Both Glen and Amy says they knew early on that they wanted the kids to grow up riding Polaris machines. “We have always had a Polaris machine, so they knew what it was all about,” she says. “Polaris allowed our kids, living in a small community, to have opportunities in the interests they enjoyed.” From an early age, she says, they knew what the company stood for, its opportunities, and its community involvement.


From assembly line to robot editor

Mason confirms this what his mother shared. “Growing up, my family was always into powersports. Now as an adult, I get to share that enjoyment for powersports with my family.” And, he adds, it’s nice to see his family every once in a while at work. Like his father, he says he’s a mechanical person and started as an assembly operator. “I started thinking about coming to Polaris in High School, I thought it was a good fit for my interests.” and now, as a robot editor, Mason works on the day-to-day operation of tunnel robots and handles quality control of robot and rivet performance.


Supply chain analyst to support lead in D&IT

As an apps support lead, Justus leads a small team in our D&IT department that provides mid-level application support across the entire company. He says he had his sights set on working for Polaris from a young age. “Polaris has been a great company for career growth,” he says. “Since I joined the company in 2017, I’ve met so many good people who have either helped me or mentored me in some way. That is something that has really been important to me over the past few years. I like that I’m able to do the same for others in the company now also and pay it forward.”


Justus enjoys working at Polaris with his family, saying that even though they all work in separate departments, it gives them the opportunity to be around each other quite a bit. “I grew up with both of my parents working for Polaris and the company has given my family many great opportunities.”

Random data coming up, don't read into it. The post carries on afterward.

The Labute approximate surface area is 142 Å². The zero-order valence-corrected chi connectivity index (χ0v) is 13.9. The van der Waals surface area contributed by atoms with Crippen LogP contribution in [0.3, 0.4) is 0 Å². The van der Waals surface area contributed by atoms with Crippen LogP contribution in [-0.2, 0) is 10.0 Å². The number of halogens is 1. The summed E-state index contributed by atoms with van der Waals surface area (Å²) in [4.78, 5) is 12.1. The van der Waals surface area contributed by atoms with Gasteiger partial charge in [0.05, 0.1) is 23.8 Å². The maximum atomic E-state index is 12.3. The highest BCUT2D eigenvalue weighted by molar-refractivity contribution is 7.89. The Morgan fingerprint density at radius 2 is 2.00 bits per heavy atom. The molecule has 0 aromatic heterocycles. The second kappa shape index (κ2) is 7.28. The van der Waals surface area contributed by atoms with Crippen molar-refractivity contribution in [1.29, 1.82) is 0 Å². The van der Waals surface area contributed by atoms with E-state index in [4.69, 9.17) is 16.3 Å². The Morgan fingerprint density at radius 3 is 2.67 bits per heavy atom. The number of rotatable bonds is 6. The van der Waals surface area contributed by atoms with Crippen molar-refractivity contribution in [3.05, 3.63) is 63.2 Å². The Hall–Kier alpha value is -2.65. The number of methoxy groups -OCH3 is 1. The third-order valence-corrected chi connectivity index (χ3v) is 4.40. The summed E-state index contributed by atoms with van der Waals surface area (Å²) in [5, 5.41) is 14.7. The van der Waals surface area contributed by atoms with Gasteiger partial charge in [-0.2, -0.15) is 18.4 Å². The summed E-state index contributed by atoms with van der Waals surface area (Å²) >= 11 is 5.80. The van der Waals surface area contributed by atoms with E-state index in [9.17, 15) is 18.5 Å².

Snow assembly line to hiring recruiter

Brianna, the Bucktas’ youngest, first started on the assembly line for snow and says that having that firsthand experience helps her immensely in her current role as a Polaris recruiter through Doherty Staffing Solutions. “It gives me a great vantage point in hiring and recruiting because I know what the job really is all about,” she says. One of the greatest things, Brianna goes on to say, is knowing that she’s helping place people in jobs within a company that has such a positive, friendly atmosphere.


“Many applicants do come with the mindset that manufacturing could be a long-term opportunity, that they could make a career out of it,” she says, offering advice like her father. “To be successful, new hires need a positive attitude, and be willing to take the task given to them and get to work.” And, she’s so sure of that work ethic being the path to Polaris success because she’s seen it work many times – and within her own family.


“My parents worked at Polaris. My brothers worked at Polaris. As soon as I turned 18 and was allowed to work, I started working at Polaris,” she says.


And, it seems that like Brianna, both Mason and Justus would like to see the family connection continue: they all proudly say they have recommended friends for job opportunities at Polaris.